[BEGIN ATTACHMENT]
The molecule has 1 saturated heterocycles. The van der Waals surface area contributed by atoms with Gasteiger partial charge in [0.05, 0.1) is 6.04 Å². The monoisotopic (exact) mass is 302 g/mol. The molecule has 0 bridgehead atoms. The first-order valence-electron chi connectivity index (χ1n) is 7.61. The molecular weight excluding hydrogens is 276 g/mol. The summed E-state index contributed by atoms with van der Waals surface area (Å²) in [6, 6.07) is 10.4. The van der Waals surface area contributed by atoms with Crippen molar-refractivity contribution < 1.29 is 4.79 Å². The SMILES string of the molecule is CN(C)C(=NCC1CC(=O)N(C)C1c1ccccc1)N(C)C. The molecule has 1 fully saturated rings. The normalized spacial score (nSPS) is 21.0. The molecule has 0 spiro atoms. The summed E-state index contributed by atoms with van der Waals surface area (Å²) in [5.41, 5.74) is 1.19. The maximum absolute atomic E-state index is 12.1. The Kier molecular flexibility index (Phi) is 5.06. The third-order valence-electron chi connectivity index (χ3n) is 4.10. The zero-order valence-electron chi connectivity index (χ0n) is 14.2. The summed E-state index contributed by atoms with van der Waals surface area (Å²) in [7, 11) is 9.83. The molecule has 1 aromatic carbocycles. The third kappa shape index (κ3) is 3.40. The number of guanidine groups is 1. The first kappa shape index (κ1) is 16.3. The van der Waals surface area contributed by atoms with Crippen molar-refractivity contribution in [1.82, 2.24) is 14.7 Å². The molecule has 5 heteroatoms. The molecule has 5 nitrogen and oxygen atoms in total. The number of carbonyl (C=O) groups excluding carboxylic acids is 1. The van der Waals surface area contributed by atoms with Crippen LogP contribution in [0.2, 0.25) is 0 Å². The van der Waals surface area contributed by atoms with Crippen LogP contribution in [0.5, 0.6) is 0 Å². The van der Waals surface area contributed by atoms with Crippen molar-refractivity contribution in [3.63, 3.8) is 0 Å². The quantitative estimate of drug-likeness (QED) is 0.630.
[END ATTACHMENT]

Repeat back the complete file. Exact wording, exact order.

The molecule has 1 saturated heterocycles. The van der Waals surface area contributed by atoms with Gasteiger partial charge in [0.05, 0.1) is 6.04 Å². The monoisotopic (exact) mass is 302 g/mol. The molecule has 0 bridgehead atoms. The first-order valence-electron chi connectivity index (χ1n) is 7.61. The molecular weight excluding hydrogens is 276 g/mol. The summed E-state index contributed by atoms with van der Waals surface area (Å²) in [6, 6.07) is 10.4. The van der Waals surface area contributed by atoms with Crippen molar-refractivity contribution < 1.29 is 4.79 Å². The SMILES string of the molecule is CN(C)C(=NCC1CC(=O)N(C)C1c1ccccc1)N(C)C. The molecule has 1 fully saturated rings. The normalized spacial score (nSPS) is 21.0. The molecule has 0 spiro atoms. The summed E-state index contributed by atoms with van der Waals surface area (Å²) in [5.41, 5.74) is 1.19. The maximum absolute atomic E-state index is 12.1. The Kier molecular flexibility index (Phi) is 5.06. The third-order valence-electron chi connectivity index (χ3n) is 4.10. The zero-order valence-electron chi connectivity index (χ0n) is 14.2. The summed E-state index contributed by atoms with van der Waals surface area (Å²) in [7, 11) is 9.83. The molecule has 1 aromatic carbocycles. The third kappa shape index (κ3) is 3.40. The number of guanidine groups is 1. The first kappa shape index (κ1) is 16.3. The van der Waals surface area contributed by atoms with Crippen molar-refractivity contribution in [1.82, 2.24) is 14.7 Å². The molecule has 5 heteroatoms. The molecule has 5 nitrogen and oxygen atoms in total. The number of carbonyl (C=O) groups excluding carboxylic acids is 1. The van der Waals surface area contributed by atoms with Crippen LogP contribution in [0.2, 0.25) is 0 Å². The van der Waals surface area contributed by atoms with Crippen LogP contribution in [0.5, 0.6) is 0 Å². The van der Waals surface area contributed by atoms with Crippen molar-refractivity contribution in [3.63, 3.8) is 0 Å². The quantitative estimate of drug-likeness (QED) is 0.630.